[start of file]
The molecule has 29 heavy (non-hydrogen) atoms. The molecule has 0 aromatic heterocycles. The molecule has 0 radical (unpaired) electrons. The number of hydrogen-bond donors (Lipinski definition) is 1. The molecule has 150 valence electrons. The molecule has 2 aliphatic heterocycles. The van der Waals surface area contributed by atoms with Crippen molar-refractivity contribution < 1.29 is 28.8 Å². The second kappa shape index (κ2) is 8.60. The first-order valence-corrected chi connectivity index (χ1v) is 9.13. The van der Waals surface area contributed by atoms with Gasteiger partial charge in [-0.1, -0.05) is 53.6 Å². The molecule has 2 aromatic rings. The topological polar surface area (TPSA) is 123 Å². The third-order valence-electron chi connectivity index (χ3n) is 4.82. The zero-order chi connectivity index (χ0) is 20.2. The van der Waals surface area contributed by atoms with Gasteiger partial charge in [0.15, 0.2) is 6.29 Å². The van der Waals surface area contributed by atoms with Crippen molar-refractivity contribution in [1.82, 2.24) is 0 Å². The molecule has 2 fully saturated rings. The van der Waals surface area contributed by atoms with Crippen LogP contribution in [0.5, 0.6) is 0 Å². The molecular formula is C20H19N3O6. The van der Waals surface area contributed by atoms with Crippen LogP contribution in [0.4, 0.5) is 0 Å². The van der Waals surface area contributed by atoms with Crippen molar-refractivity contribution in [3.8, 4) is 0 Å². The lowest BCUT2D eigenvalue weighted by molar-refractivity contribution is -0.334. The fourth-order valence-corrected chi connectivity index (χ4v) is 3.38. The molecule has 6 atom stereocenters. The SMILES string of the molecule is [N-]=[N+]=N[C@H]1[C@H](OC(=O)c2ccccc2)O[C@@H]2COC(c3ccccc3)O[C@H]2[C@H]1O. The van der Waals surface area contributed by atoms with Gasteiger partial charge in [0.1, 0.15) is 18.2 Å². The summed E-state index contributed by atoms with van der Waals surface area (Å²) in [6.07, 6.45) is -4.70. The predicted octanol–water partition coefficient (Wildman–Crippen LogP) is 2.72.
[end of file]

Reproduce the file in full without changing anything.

The molecule has 29 heavy (non-hydrogen) atoms. The molecule has 0 aromatic heterocycles. The molecule has 0 radical (unpaired) electrons. The number of hydrogen-bond donors (Lipinski definition) is 1. The molecule has 150 valence electrons. The molecule has 2 aliphatic heterocycles. The van der Waals surface area contributed by atoms with Crippen molar-refractivity contribution < 1.29 is 28.8 Å². The second kappa shape index (κ2) is 8.60. The first-order valence-corrected chi connectivity index (χ1v) is 9.13. The van der Waals surface area contributed by atoms with Gasteiger partial charge in [-0.1, -0.05) is 53.6 Å². The molecule has 2 aromatic rings. The topological polar surface area (TPSA) is 123 Å². The third-order valence-electron chi connectivity index (χ3n) is 4.82. The zero-order chi connectivity index (χ0) is 20.2. The van der Waals surface area contributed by atoms with Gasteiger partial charge in [0.15, 0.2) is 6.29 Å². The van der Waals surface area contributed by atoms with Crippen molar-refractivity contribution in [1.82, 2.24) is 0 Å². The molecule has 2 fully saturated rings. The van der Waals surface area contributed by atoms with Crippen LogP contribution in [0.5, 0.6) is 0 Å². The molecular formula is C20H19N3O6. The van der Waals surface area contributed by atoms with Crippen LogP contribution in [0.4, 0.5) is 0 Å². The van der Waals surface area contributed by atoms with Crippen molar-refractivity contribution in [3.8, 4) is 0 Å². The lowest BCUT2D eigenvalue weighted by molar-refractivity contribution is -0.334. The fourth-order valence-corrected chi connectivity index (χ4v) is 3.38. The molecule has 6 atom stereocenters. The SMILES string of the molecule is [N-]=[N+]=N[C@H]1[C@H](OC(=O)c2ccccc2)O[C@@H]2COC(c3ccccc3)O[C@H]2[C@H]1O. The van der Waals surface area contributed by atoms with Gasteiger partial charge in [0.1, 0.15) is 18.2 Å². The summed E-state index contributed by atoms with van der Waals surface area (Å²) in [6.07, 6.45) is -4.70. The predicted octanol–water partition coefficient (Wildman–Crippen LogP) is 2.72.